The current economic climate in the United Kingdom requires stakeholders to act before rates rise. Recently, the Bank of England (BOE) indicated that there has been an increase in credit utilisation in the UK. According to the Bank of England’s Alex Brazier, there has been a 10% uptick in personal loans, car loans, and credit card balance transfers in the United Kingdom. Household incomes in the UK have risen by 1.5%. The BOE recently instructed UK banks to increase their ‘capital cushion’ in the event of an economic downturn.
Banks are now required to beef up their capital reserves by as much as £11.4 billion over the next 1.5 years. This is a safeguard against defaults and an economic uncertainty. BOE governor, Mark Carney stressed that despite Brexit concerns, the UK economy is far better poised to deal with economic crises than it was with the global recession following the 2008/2009 financial crisis.
How is the United Kingdom performing post financial-crisis?
The aftermath of the 2008/2009 financial crisis was crippling for many countries, including the United Kingdom. However, it didn’t take long before the UK economy began to mend. The challenge came with the June 23, 2016 Brexit referendum. Britons voted by a margin of 52% – 48% to break from the EU, and this had dire repercussions for the UK economy. Since then, the macroeconomic picture has been plagued by volatility and uncertainty. On the one hand, rising inflation levels have resulted in increased caution with lenders, and sub-optimal productivity remains the order of the day.
Economists, strategists and analysts were recently polled by Business Insider about their concerns vis-à-vis the UK economy. Many analysts are worried that inflationary pressures are the single biggest bugbear for the UK economy. Currently, inflation is at a multi-year high, despite plunging from 2.9% in May to 2.6% in June. The price of goods and services remains at high levels, well above the BOE’s target rate of 2%. On a parallel path is the performance of the GBP. A declining GBP is associated with higher import costs and increased exports. Consumer demand is down, and pending the outcome of the Brexit negotiations, could move lower.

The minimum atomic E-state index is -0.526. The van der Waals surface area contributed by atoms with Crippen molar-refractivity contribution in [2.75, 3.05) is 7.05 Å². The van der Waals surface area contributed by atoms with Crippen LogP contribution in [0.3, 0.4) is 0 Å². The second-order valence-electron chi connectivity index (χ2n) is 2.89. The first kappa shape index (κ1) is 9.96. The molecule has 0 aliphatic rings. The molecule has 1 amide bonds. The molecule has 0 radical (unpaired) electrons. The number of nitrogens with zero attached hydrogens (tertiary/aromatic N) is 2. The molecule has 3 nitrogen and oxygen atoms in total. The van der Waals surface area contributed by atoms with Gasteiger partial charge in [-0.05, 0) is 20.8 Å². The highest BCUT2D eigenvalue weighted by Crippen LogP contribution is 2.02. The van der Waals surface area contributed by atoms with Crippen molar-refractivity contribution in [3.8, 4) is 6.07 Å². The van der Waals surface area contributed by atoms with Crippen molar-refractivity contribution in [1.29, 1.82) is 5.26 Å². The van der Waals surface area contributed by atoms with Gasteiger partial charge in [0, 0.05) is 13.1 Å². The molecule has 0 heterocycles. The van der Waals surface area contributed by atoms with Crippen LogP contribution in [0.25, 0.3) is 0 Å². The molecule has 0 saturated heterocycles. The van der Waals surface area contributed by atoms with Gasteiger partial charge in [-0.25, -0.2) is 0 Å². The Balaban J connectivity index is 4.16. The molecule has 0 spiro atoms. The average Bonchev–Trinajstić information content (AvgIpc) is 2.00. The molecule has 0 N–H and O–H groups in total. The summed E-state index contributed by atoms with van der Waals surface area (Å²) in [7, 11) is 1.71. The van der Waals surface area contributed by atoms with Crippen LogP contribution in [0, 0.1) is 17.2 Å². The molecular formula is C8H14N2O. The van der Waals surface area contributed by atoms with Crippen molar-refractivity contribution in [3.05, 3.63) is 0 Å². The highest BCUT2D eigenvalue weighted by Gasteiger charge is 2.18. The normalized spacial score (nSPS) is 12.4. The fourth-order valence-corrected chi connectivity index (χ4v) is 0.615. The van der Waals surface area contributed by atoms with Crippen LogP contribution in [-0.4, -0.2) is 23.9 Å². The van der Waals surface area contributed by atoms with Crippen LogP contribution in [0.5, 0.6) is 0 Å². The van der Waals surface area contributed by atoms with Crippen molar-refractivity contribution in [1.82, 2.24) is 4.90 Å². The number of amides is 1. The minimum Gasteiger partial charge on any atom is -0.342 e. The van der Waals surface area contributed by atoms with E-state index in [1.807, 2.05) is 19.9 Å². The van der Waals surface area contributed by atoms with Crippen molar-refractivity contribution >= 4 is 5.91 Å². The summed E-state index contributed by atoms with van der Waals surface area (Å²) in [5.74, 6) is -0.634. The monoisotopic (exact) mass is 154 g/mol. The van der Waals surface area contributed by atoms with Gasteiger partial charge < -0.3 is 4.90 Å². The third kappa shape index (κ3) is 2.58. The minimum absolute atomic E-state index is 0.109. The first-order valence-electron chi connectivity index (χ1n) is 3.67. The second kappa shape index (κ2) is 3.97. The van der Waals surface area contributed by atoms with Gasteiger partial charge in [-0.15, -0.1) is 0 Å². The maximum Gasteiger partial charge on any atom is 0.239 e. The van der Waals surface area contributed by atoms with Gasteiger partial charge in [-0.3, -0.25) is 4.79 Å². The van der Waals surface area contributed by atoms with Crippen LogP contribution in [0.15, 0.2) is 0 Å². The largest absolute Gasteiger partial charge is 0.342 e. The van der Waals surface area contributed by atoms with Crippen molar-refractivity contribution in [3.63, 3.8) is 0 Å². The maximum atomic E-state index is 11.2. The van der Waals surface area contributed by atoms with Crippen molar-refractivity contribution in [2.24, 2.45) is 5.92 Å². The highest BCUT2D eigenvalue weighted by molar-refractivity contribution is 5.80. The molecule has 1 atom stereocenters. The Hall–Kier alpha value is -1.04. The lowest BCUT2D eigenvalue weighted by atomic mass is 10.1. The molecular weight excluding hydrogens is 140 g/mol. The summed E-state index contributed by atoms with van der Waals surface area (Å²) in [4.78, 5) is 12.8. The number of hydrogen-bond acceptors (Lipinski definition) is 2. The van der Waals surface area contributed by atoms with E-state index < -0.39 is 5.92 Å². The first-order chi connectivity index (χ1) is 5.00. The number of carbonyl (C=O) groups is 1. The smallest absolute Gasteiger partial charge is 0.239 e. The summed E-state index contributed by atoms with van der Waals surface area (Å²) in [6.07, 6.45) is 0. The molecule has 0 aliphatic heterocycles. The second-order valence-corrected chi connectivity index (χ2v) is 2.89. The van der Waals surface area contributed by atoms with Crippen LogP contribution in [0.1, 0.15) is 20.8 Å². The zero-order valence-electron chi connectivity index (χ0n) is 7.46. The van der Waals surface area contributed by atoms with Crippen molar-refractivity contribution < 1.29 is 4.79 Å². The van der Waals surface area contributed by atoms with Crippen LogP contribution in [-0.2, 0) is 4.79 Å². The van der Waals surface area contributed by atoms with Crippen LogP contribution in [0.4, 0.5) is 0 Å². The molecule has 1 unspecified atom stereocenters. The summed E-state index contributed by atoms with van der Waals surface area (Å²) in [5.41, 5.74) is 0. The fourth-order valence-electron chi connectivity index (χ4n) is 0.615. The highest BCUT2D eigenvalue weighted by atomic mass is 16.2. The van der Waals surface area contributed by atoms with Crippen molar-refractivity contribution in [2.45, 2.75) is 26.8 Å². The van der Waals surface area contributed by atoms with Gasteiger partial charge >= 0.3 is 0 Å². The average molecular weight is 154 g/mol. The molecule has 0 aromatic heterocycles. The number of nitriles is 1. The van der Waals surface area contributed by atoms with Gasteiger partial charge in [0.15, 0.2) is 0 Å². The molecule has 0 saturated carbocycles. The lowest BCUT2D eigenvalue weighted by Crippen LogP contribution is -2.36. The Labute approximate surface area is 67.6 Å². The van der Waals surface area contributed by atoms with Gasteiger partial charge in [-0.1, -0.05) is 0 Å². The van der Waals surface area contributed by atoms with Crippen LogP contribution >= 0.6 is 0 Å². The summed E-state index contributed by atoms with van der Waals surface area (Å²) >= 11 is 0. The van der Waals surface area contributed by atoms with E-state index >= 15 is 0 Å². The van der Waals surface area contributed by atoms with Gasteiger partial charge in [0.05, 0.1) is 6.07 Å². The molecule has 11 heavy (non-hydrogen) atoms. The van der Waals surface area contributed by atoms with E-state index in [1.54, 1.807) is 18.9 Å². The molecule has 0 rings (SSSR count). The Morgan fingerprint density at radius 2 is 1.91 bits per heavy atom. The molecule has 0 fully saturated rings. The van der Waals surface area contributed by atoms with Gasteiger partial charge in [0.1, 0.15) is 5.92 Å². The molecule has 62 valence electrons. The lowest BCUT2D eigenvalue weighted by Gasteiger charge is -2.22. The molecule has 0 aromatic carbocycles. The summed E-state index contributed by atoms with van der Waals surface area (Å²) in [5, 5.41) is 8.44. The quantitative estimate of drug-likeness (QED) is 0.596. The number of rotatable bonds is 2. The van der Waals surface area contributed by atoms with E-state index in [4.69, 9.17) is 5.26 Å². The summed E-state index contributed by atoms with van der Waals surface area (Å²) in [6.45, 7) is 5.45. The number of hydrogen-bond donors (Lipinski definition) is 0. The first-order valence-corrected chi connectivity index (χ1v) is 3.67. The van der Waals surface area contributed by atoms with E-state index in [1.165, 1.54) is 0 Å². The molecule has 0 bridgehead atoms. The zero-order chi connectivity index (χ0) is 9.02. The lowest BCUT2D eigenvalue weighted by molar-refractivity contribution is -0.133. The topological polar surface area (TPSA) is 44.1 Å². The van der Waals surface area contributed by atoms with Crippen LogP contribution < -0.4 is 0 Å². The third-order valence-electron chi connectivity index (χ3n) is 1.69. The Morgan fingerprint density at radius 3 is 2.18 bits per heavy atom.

Interest rates and their impact on personal and business loans
On Main Street, they are many concerns plaguing everyday Britons. These relate primarily to rising prices and falling real-money wages. Personal disposable income levels are lower, as wage growth remains weak. As such, a sharp uptick in personal and credit card loans has occurred. The BOE is determined to maintain financial stability in the UK, by watching credit expansion. The interest rate dilemma faced by the BOE is an interesting one. On the one hand, the central bank must combat rising inflation by way of interest rate hikes. On the other hand, the BOE cannot afford to squeeze consumers with higher interest rates. Since savings rates in the UK are low, and credit usage is high, the net effect on the UK is bearish.
The UK’s interest rate hasn’t risen in 10 years, meaning that some 8 million UK citizens have never experienced an interest rate hike. UK businesses aren’t wasting an opportunity to capitalize on historically low interest rates. The looming threat of an increase to the bank rate has resulted in substantially more applications for loans. Businesses realize that there are inherent benefits in applying for loans early, when interest rates are still low. The current British interest rate according to the Bank of England is 0.250% and it has remained this way since March 2009. By comparison, the Fed rate is 1.250%, the RBA rate is 1.500%, the BOC interest rate is 0.750 percent and the ECB interest rate is 0.000%. UK employment figures have been responsible for increases in GDP, not productivity.
Business loan applications increase as rate hike looms
Reuters analysts expect that sterling weakness will factor into the inflation forecasts and drive prices higher over time. A BOE policymaker, Kristin Forbes remains hawkish on the monetary policy committee, but hers is a minority voice. Currently, the MPC is split on when to raise rates, and by how much to raise them. Now that the UK is preparing to break from the European Union, it becomes more important to plot a blueprint for monetary policy. UK businesses will carefully be eyeing policymakers like Forbes and other hawks for any indications that the BOE will raise rates.